Her Excellency the Right Honourable Mary Simon. Governor General and Commander-in-Chief of Canada
Now more than ever, we are valuing quality time with our loved ones more, primarily for the sake of our mental health.
With months of quarantine experience under our belts, the routine and look of our daily lives has been changed entirely.
Now more than ever, we are valuing quality time with our loved ones more, primarily for the sake of our mental health. Whether you’re a frontline worker working long hours, a working mom taking care of your kids while juggling conference calls, or a child at home worried and wondering when you’ll be able to meet your friends again, it’s clear that our minds are handling a different level of stress recently.
To proudly acknowledge how we’ve all been coping in these times, we’re celebrating two significant occasions in neurology and brain health this month – Neurofibromatosis Awareness Month and Child & Youth Mental Health Day.
Both occasions recognize the phenomenal achievements made in the scientific and medical fields, but also reminds us of the role that healthcare workers play in supporting and acting on ground-breaking research. Especially in these recent times while we’re experiencing the impact of COVID-19 in all areas of the country, their work has never been more top of mind.
Children’s Hospital Foundation of Manitoba takes these two topics to heart, and is on the frontlines of children’s mental health and neurofibromatosis research.
Led by the Children’s Tumor Foundation, Neurofibromatosis Awareness Month is “a time for members of the NF community to harness their power, drive awareness, educate those around them, and raise money to support research that will lead to effective treatments for neurofibromatosis (NF)”. Neurofibromatosis is a genetic disorder of the nervous system. It mainly affects how nerve cells form and causes tumors to grow on nerves.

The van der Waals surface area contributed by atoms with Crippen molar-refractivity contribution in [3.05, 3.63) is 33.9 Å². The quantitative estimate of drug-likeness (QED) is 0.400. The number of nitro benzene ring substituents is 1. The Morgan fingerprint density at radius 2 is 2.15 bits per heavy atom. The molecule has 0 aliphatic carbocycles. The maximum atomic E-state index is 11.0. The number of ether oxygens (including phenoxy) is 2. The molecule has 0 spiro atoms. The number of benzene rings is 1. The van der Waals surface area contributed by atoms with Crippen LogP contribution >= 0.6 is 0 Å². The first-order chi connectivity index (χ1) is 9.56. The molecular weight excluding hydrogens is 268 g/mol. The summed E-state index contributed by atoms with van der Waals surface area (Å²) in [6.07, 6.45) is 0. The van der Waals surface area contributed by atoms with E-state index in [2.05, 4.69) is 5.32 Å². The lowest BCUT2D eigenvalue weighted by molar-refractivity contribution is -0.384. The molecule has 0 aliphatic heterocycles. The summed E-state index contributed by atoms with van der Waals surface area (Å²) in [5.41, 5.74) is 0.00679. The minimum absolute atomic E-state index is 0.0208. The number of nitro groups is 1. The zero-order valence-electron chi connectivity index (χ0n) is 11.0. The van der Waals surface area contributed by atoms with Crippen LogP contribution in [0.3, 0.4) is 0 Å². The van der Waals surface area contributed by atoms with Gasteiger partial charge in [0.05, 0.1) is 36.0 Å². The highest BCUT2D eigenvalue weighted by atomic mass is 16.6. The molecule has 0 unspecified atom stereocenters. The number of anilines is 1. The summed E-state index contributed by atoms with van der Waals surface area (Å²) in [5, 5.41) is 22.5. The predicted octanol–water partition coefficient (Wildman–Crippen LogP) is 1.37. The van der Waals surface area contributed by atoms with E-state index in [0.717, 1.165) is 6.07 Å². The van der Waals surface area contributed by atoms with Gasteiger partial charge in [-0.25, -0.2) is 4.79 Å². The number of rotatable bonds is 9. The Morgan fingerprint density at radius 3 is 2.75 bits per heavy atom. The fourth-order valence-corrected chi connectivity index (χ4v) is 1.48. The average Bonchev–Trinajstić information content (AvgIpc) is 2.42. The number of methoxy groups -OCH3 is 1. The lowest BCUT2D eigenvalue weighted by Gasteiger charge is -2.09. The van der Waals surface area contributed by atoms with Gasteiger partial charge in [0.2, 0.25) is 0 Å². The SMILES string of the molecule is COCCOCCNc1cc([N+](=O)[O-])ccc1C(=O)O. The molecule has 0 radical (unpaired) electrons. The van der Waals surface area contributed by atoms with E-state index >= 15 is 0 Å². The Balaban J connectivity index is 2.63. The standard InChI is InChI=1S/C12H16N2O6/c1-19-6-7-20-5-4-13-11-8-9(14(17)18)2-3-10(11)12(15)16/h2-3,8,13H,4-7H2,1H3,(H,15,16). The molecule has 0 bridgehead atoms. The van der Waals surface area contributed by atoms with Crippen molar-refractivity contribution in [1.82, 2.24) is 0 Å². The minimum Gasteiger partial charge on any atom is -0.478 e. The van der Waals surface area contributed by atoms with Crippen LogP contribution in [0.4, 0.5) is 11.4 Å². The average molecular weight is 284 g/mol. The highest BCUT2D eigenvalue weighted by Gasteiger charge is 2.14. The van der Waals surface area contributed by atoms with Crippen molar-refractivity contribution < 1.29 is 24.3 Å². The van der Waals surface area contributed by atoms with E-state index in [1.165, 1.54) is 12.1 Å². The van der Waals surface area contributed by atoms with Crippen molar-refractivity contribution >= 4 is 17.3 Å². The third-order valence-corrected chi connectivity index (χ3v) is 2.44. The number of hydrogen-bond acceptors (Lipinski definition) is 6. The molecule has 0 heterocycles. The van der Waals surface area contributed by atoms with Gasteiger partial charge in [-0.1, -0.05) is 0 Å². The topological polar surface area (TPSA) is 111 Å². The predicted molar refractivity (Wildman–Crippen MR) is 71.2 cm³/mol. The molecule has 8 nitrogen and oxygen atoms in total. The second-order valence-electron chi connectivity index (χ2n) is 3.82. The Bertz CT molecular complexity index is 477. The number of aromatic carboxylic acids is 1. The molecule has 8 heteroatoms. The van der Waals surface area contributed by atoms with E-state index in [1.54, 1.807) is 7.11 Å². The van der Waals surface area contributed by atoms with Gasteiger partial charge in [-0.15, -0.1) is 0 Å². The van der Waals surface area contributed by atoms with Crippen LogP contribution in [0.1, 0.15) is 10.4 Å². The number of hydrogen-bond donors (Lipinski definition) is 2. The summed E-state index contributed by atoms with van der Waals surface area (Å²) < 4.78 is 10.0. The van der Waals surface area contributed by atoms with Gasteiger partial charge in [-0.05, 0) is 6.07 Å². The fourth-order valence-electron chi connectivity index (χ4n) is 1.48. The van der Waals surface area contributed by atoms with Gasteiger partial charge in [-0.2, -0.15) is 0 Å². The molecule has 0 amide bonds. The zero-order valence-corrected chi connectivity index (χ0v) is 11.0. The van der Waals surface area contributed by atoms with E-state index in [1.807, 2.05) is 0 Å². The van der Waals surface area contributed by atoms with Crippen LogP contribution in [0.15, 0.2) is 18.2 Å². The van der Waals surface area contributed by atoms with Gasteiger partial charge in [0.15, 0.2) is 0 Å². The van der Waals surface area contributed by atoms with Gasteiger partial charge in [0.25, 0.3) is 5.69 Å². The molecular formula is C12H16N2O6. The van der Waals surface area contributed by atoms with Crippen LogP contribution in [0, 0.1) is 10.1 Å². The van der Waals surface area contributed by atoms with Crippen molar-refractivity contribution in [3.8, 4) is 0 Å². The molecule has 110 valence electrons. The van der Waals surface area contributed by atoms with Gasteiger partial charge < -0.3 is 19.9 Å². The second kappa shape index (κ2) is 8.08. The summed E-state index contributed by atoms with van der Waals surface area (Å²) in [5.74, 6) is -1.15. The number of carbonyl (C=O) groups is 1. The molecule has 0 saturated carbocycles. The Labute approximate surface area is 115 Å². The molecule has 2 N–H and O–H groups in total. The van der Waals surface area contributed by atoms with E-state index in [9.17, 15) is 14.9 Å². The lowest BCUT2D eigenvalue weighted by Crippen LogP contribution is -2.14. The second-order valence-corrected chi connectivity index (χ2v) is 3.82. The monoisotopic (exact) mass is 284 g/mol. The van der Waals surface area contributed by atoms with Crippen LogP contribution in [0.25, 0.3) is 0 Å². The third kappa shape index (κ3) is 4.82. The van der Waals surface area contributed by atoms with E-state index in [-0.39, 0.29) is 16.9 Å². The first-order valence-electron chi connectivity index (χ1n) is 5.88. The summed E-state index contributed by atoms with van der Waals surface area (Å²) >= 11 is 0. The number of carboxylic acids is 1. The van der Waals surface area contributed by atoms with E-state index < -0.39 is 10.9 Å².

Child & Youth Mental Health Day is especially significant this year given that the COVID-19 crisis has left many kids and their families at home worried about their own health and safety. The non-profit organization FamilySmart originated this day in 2007 and encourages schools, communities and families to engage in mental health discussions with children. Their focus in 2020 is compassion and asks us to participate in their message “I care about you” to demonstrate caring and answer how you feel cared for.
According to Children’s Hospital Foundation of Manitoba, between 500 and 600 children ages 10-17 are admitted to the 14-bed Child & Adolescent Mental Health inpatient unit every year. The unit serves youth with a range of acute mental health concerns such as depression, anxiety disorders, psychosis and suicide attempts or ideation. The care is evidence-based and provided by an inter-professional team of health care providers through a family-focused lens.
Children’s mental health has never been more top of mind, and CHF Manitoba is working hard to help the millions of children at home across the country who may be feeling worried and alone. Their latest campaign “Our Kids Need a Place to Play” is about changing indoor & outdoor spaces for kids who suffer from anxiety & depression to give them more opportunities to laugh and grow.
In the month of May, we are featuring Manitoba’s Champion child Brady and he is spending the month fundraising for his local hospital. Support his mission here. Consider donating to CHF of Manitoba’s campaign or, visit Brady’s campaign page.
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